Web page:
And, as Greenbelt has cemented its partnership with Christian Aid and other associate agencies, Greenbelters have translated debate about political engagement and international injustice into vigorous campaigning, re-imagining the Christian community as an infectious global conspiracy....'
"It is insidious propaganda - quite outrageous indoctrination-by-play - which poisons the mind of young Christians and delegitimises the State of Israel."He characterisese Kairos Britain (a pro-BDS outfit which, among other proposals for action, here suggests to the faithful that they join their local Palestine Solidarity Campaign branch, that's the same PSC whose logo, seen below, includes the entire land of Eretz Israel, of course) as
propaganda network which condemns Israel at every turn as oppressive and racist - with no mention of its right to self-defence against acts of terrorism and rocket bombardment, or even of its right to exist at all."And he notes:
"According to reports, Greenbelt has refused to allow any speakers - Jewish or Christian - to challenge the premises of Kairos. Young Christians will leave the Festival believing that Israel is a pariah state. This appears to accord with policies and agendas of previous years, which have been variously described as 'Israel bashing', 'Israel-hating' and portraying 'an awful image of Israel'.
Thousands of UK Christians leave Bible Weeks and Christian festivals fired up with a resolution to campaign for justice and human rights. This is a good thing. Sadly, at Greenbelt, much of what they hear targets the Middle East’s only democracy and the world’s only Jewish homeland."As as an antidote to the pernicious propaganda being spewed out at Greenbelt, he has hosted a guest post from Fran Waddams of Anglican Friends of Israel, who ends her remarks thus (emphasis added):
'So why isn’t there a State of Palestine? There’s been plenty of opportunity, beginning with the Peel plan of 1937, any time between 1949 and 1967, post 6 Day War, and again in 2000 and 2008. Palestinian leaders ‘never missed an opportunity to miss an opportunity’ to have their own state. Why?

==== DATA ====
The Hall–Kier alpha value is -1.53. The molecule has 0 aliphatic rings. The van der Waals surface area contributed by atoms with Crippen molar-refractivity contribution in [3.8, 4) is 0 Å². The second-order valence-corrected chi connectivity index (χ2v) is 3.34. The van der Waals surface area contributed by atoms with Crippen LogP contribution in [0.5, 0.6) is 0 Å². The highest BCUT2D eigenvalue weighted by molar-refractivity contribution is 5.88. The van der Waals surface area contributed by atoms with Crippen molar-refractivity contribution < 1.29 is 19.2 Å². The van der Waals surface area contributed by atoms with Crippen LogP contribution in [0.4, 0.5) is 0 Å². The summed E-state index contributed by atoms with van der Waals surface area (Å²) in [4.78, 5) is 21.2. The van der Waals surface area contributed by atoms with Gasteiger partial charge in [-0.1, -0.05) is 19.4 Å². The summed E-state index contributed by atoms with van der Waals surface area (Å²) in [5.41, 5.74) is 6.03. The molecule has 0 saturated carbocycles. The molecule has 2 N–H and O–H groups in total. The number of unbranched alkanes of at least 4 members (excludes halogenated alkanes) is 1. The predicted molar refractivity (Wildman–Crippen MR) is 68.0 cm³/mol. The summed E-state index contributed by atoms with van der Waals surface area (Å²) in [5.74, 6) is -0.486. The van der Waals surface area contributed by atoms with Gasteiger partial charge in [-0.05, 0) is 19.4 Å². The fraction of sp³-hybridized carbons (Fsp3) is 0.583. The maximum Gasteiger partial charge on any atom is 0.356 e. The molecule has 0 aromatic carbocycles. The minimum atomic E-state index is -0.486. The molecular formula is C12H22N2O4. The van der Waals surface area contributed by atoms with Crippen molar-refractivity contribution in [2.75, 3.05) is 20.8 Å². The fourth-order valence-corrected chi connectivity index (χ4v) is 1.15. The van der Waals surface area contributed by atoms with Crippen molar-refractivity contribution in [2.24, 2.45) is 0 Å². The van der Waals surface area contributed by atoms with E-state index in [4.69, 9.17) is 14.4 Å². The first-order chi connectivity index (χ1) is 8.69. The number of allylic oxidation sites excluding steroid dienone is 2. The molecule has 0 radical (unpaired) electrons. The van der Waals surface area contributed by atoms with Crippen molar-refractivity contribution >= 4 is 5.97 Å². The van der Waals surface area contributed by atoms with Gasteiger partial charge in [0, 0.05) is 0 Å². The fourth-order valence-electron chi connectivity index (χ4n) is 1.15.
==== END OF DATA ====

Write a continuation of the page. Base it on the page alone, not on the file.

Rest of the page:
Maybe there was no will to create another Arab state for Palestinians prior to 1967? Or perhaps – as statements from Arab leaders suggest – the price – which would be to accept the existence of a Jewish state in the Middle East - is a step too far? Neither Kairos Palestine nor her UK supporters seem to want to address this question, particularly as it applies before 1967. One wonders why.
History shows that heaping blame on Israel alone for the failure of the Palestinians and their allies to create a viable state prior to 1967, with all the ensuing consequences, while ignoring Arab aggression and rejectionism is grossly unjust. Yet this is exactly what Kairos Palestine and its Christian UK supporters do.
Revision of Middle East history is leading to a gradual ‘creep’ of Christian thinking on Israel towards a position way beyond criticism of Israel’s actions towards undermining the very legitimacy of her existence - drawing ever nearer to the position of some of Israel’s and the Church’s most vicious enemies. This is deeply worrying.
This creep has the potential to go far beyond the much vaunted position of Christians being ‘critical friends’ of Israel into unjustly singling out Israel’s Jews as perpetrators of a unique sin against justice and human rights. Such Christians are part of the problem, not the solution.'Read the entire Archbishop Cranmer/Fran Waddams post here
Hat tip: The Almond Rod blog